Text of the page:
Friday, December 25, 2009

Fifty is an Even Bigger Number

One can take a multitude of approaches toward aging.

There is the poetic and profound:

The Young Man’s Song by W. B. Yeats
I whispered, "I am too young,"
And then, "I am old enough";
Wherefore I threw a penny
To find out if I might love.
"Go and love, go and love, young man,
If the lady be young and fair,"
Ah, penny, brown penny, brown penny,
I am looped in the loops of her hair.

Oh, love is the crooked thing,
There is nobody wise enough
To find out all that is in it,
For he would be thinking of love
Till the stars had run away,
And the shadows eaten the moon.
Ah, penny, brown penny, brown penny,
One cannot begin it too soon.

Do not go gentle into that good night by Dylan Thomas
Do not go gentle into that good night,
Old age should burn and rave at close of day;
Rage, rage against the dying of the light.

Though wise men at their end know dark is right,
Because their words had forked no lightning they
Do not go gentle into that good night.

Good men, the last wave by, crying how bright
Their frail deeds might have danced in a green bay,
Rage, rage against the dying of the light.

Wild men who caught and sang the sun in flight,
And learn, too late, they grieved it on its way,
Do not go gentle into that good night.

Grave men, near death, who see with blinding sight
Blind eyes could blaze like meteors and be gay,
Rage, rage against the dying of the light.

And you, my father, there on the sad height,
Curse, bless, me now with your fierce tears, I pray.
Do not go gentle into that good night.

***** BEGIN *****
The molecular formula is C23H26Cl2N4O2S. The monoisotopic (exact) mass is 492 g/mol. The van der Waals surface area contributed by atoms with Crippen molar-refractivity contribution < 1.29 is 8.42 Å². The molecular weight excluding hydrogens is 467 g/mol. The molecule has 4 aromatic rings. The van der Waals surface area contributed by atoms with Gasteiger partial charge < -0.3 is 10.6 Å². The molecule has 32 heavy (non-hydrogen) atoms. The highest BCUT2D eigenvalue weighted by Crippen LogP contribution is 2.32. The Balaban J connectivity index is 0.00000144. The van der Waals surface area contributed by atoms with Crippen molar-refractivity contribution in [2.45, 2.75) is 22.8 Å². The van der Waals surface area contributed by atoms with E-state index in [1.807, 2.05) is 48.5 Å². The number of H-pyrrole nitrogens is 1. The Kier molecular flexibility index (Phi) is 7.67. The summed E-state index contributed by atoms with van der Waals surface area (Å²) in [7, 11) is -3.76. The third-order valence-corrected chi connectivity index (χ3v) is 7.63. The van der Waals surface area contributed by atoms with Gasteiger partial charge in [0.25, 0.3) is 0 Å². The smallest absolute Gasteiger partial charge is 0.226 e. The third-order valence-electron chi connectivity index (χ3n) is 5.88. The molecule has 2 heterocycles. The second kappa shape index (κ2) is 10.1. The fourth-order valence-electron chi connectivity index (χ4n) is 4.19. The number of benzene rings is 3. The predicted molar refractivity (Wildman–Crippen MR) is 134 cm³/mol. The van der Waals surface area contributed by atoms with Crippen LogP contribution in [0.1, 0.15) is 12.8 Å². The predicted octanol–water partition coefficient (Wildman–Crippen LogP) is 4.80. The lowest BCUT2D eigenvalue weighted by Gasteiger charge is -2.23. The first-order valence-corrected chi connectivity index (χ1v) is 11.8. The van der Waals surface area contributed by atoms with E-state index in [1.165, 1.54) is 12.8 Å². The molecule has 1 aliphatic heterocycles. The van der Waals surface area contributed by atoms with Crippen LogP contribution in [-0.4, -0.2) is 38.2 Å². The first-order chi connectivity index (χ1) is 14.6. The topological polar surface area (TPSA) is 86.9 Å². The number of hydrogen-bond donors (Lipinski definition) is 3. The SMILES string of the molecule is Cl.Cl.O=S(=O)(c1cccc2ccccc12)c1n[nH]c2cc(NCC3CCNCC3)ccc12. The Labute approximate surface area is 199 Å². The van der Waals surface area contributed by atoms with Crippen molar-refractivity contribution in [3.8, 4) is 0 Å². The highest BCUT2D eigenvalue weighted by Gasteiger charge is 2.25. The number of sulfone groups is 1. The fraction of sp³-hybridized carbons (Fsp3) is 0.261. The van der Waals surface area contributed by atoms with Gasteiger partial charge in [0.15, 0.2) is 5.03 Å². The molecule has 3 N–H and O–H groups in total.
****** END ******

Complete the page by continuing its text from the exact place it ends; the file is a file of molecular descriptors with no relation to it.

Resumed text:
Rage, rage against the dying of the light.

There is the concise:

As we grow old…the beauty steals inward. -- Ralph Waldo Emerson

There is the tongue-in-cheek approach, such as this one for soon-to-be-empty nesters:

The best way to keep kids at home is to make the home a pleasant atmosphere...and let the air out of their tires. -- Dorothy Parker

I’m rather fond of this folksy truism:

Age is an issue of mind over matter. If you don't mind, it doesn't matter. -- Mark Twain

Finally, I derive comfort from the following:

I have enjoyed greatly the second blooming... suddenly you find - at the age of 50, say - that a whole new life has opened before you. -- Agatha Christie


Anyone who’s been within close proximity, literally or cyber-ly, to me this fall knows I’ve been moaning and groaning my way toward fifty. Dear Husband and I went the other day to order the cake for Saturday’s birthday pasta party (if the ground blizzards and fitting 50-mph winds don’t keep even in-towners away!). The bakery manager, a cancer survivor and recipient of a two heart stents, told me she’ll hit that number in July and embraces every birthday. She reminded me to do the same. When I wasn’t begging my husband to tell me I looked much younger than her, despite the gray in my hair, he gently pointed out cancer will age a person.

Personally I think the stress eating I’ve done this month has plumped me out so much a wrinkle won’t show until the spring thaw.

But enough about me.

Or at least about this blasted birthday. So I didn’t lose the ten pounds I wanted to, instead managing to find a few. I will, I always do. Beginning now, I’m a full-time free-lance writer, my childhood goal. And for the record, I’m glad I’m not Mrs. Donny Osmond or Mrs. David Cassidy (like there ever was a chance).

And the best piece of advice about this birthday came today from my Great-Aunt Lou, who turns 90 in February.

“It’s just a number, don’t sweat it.”

Thank you poets and scribes and Aunt Lou.

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